Friday, April 6, 2012

F is For... Flavia

Good Evening Humble Readers...

I hope you'll take a minute and scroll down to my Foodie Friday post from earlier this evening.  I was very happy with how my Spring Chicken Stew turned out, and I hope you'll like it too. 

Tonight's post is brought to you by the letter F.  And I can't think of any fictional character other than the precocious Flavia De Luce.  Youngest daughter of the practically destitute Colonel Laurence De Luce, Flavia is 11 years old in 1950.  She has two older sisters who live to torment her, lives in a run down old manor house in England, and has a fascination with chemistry... poisons in particular. 

Shortly after we first encouter Miss Flavia, she discovers a dead body in the cucumber patch behind her house.  With this event, Flavia embarks on a mission to clear her father of the charge of murder leveled against him by the local pompous-yet-bumbling Inspector.  A boy-crazy eldest sister, a bookworm middle sister, a shell-shocked houseman, and a nosy housekeeper/terrible cook round out the De Luce household. 

Mix in a good dose of humor (Flavia, with her penchant for chemistry, manages to imbue her eldest sister's lipstick with the essential oil of poison ivy), an excellently written whodunit in the flavour of Agatha Christie and G.K. Chesterton, and the backdrop of a small English village recovering from the after-effects of WWII... it all adds up to a fun 'cottage' mystery.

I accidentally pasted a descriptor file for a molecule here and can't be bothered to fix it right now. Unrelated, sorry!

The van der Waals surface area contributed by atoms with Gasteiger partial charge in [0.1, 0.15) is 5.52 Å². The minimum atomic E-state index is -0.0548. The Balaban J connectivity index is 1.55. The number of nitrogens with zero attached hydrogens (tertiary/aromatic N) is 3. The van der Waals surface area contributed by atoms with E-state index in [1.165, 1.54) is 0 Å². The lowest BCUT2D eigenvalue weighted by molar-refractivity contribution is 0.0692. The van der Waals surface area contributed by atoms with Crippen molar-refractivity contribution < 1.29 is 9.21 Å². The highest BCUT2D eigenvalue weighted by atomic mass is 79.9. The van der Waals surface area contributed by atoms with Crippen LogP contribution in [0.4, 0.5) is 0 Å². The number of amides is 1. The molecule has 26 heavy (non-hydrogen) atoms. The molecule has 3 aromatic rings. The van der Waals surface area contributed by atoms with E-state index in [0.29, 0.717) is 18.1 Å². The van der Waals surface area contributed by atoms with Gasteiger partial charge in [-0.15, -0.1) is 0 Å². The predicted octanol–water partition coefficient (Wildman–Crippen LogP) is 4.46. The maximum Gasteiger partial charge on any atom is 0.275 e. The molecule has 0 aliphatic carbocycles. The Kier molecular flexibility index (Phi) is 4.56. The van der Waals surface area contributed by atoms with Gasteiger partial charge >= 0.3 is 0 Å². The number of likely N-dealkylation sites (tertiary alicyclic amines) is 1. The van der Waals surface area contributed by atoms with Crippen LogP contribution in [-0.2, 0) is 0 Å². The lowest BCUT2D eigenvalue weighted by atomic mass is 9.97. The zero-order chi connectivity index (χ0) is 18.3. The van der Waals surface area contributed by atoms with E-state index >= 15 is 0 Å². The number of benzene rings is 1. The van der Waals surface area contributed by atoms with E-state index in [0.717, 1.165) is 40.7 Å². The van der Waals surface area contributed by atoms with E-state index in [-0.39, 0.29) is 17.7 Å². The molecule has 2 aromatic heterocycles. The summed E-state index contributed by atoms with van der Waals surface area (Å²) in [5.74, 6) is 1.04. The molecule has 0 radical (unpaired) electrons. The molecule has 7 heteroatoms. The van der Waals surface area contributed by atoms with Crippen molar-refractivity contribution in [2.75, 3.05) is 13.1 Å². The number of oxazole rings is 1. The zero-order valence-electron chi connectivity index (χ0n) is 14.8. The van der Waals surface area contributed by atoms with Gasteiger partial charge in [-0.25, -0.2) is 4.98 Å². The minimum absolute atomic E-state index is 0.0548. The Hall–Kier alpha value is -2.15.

Sweetness At the Bottom of the Pie, The Weed That Strings The Hangman's Bag, A Red Herring Without Mustard, and I'm Half-Sick of Shadows are the first four in what is anticipated to be a series of ten books.  They are all great fun, and accessible for audiences from 9 to 90 years old. 

(Fun trivia... for a while, the author Alan Bradley lived in my hometown!  And he published the first Flavia book when he was 70 years old.  I guess that means there's still time for me to write and be published!)

Do you prefer cottage mysteries or the blood-and-guts variety?


  1. I don't prefer one type of mystery over the other. I just want a good story.

  2. 'Cottage' type. Many years ago, I enjoyed a set of books about a rabbi who solved murders by Harry Kemelman.

  3. I thought Flavia's character was neat! I only just read the first book. As for mysteries, I generally don't love reading them......

  4. Definitely cottage type. I have zero ability to deal with blood, gore, horror, etc without weeks of nightmares.


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